How the brain decides between effort and reward

Science Daily - Wed, 28/09/2016 - 7:02pm
In a new study, researchers investigated what parts of the brain may be involved in deciding if something is worth the effort. The team found a relevant pattern of activity in three areas of the brain, the supplementary motor area (SMA), dorsal anterior cingulate cortex (dACC) and putamen.
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No Man's Sky Under Investigation For False Advertising

Slashdot - Wed, 28/09/2016 - 6:48pm
No Man's Sky is one of the most talked about games this year. The game sees the protagonist explore the space and experience uncertain places. But its controversial promotional material may also have played an instrumental role in making the title a sleeper-hit success. Polygon reports: No Man's Sky's promotional material has come under fire since launch, and it's now the subject of an ongoing investigation. The U.K.-based Advertising Standards Authority (ASA) confirmed to Polygon that it's received "several complaints about No Man's Sky's advertising," which angry customers have criticized as misleading. "I can confirm we have received several complaints about No Man's Sky advertising and we have launched an investigation," the ASA told Polygon. A representative for the ASA declined to comment on the particulars of the investigation, but a thread on the No Man Sky's subreddit details some of the most prominent issues Steam users have with the game's store page, which they passed on to the organization. Screens and video on Steam suggest a different type of combat, unique buildings, "ship flying behaviour" and creature sizes than what's found in the actual game itself. The store page overall has also been criticized for showing No Man's Sky with higher quality graphics than can be attained in-game.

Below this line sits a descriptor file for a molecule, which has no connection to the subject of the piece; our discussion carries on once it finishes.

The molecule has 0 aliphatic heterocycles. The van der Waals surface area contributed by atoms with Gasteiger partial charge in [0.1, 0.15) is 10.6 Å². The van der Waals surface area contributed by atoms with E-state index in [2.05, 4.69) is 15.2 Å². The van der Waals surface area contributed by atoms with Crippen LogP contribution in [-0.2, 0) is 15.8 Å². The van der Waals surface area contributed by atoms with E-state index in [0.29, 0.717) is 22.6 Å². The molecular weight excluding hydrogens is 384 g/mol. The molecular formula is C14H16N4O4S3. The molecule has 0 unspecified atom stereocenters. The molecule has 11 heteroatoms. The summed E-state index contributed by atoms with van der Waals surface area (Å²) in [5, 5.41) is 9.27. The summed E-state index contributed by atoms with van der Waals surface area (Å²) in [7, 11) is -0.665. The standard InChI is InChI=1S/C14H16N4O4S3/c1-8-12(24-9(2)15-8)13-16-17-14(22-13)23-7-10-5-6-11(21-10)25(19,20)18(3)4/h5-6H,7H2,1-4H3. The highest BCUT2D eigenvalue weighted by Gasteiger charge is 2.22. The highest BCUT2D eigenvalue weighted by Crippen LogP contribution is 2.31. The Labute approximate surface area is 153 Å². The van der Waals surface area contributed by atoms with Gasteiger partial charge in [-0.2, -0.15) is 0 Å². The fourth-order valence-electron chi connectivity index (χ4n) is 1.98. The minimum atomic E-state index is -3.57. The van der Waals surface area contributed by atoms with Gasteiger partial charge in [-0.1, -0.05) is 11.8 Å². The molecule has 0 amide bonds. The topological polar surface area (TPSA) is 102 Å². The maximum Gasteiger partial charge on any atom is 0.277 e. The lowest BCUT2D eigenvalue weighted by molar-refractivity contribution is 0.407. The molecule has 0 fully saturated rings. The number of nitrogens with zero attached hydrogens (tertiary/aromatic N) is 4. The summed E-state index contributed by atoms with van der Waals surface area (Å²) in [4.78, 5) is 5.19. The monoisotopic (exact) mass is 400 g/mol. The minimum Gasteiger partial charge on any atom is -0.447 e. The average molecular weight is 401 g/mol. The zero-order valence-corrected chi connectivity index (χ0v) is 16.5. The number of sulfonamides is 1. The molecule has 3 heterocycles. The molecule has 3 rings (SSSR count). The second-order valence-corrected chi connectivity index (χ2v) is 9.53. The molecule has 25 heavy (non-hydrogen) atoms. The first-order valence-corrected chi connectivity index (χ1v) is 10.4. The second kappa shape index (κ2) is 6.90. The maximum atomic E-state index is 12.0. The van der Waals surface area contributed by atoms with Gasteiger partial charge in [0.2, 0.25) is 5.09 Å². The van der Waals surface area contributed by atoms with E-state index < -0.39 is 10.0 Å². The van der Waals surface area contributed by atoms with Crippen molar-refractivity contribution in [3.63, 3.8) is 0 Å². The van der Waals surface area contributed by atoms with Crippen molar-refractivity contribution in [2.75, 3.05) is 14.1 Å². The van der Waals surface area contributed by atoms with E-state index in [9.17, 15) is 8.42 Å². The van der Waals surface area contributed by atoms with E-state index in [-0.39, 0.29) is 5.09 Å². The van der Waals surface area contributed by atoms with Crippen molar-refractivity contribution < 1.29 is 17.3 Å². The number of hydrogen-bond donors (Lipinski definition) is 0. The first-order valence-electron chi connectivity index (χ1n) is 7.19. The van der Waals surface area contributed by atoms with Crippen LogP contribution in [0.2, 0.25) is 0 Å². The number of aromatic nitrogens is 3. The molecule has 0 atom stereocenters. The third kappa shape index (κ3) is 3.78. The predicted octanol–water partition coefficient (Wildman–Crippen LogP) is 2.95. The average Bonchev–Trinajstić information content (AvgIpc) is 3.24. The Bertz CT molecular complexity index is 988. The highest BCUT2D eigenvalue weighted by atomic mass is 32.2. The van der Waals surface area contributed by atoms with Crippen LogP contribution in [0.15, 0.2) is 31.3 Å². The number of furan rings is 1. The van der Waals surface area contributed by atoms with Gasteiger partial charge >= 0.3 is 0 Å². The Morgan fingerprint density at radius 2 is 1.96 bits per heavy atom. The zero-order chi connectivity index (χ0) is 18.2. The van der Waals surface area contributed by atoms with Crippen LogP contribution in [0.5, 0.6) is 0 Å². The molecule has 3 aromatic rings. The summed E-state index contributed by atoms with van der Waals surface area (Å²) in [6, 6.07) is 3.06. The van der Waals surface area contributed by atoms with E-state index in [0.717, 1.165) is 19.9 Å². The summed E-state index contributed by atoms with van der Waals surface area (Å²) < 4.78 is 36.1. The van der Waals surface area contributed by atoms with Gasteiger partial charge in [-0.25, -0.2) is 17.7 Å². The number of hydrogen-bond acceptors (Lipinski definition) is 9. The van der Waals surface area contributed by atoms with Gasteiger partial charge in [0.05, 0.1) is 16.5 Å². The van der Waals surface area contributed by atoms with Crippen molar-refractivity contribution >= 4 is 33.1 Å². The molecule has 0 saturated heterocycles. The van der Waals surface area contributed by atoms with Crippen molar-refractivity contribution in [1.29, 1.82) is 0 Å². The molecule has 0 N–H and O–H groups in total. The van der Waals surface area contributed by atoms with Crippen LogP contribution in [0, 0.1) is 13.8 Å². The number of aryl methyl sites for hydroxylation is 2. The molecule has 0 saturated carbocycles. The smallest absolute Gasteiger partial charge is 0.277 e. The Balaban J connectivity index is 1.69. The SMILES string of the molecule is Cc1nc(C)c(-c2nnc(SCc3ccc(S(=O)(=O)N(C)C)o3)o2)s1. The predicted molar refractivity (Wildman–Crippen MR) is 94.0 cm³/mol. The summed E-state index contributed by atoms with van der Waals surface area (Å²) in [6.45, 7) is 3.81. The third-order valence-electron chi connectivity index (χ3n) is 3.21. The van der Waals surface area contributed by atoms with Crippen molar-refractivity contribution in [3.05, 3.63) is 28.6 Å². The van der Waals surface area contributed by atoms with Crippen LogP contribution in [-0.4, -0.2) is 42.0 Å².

Read more of this story at Slashdot.

Categories: Science

Early onset menopausal symptoms could predict heart disease

Science Daily - Wed, 28/09/2016 - 6:44pm
Women who experience hot flashes and night sweats earlier in life are more likely to die from cardiovascular disease (CVD) when compared to women with later onset menopausal symptoms, according to research. Up to 80 percent of women experience menopausal symptoms, particularly hot flashes and night sweats, at some point during the menopause transition.
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If legalizing pot, consider health, not profits, analysis says

Science Daily - Wed, 28/09/2016 - 6:42pm
A new analysis of marijuana legislation offers a framework for states that are considering legalizing the drug and want to protect public health, rather than corporate profits.
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Moderate alcohol use linked to heart chamber damage, atrial fibrillation in new study

Science Daily - Wed, 28/09/2016 - 6:34pm
Researchers have found that even moderate alcohol consumption may change the structure of the heart in ways that increase the risk of atrial fibrillation.
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Implicit bias may help explain high preschool expulsion rates for black children

Science Daily - Wed, 28/09/2016 - 6:31pm
Preschool teachers and staff show signs of implicit bias in administering discipline, but the race of the teacher plays a big role in the outcome, according to new research. The results help explain why black students tend to be suspended at much higher rates than white students, the authors say.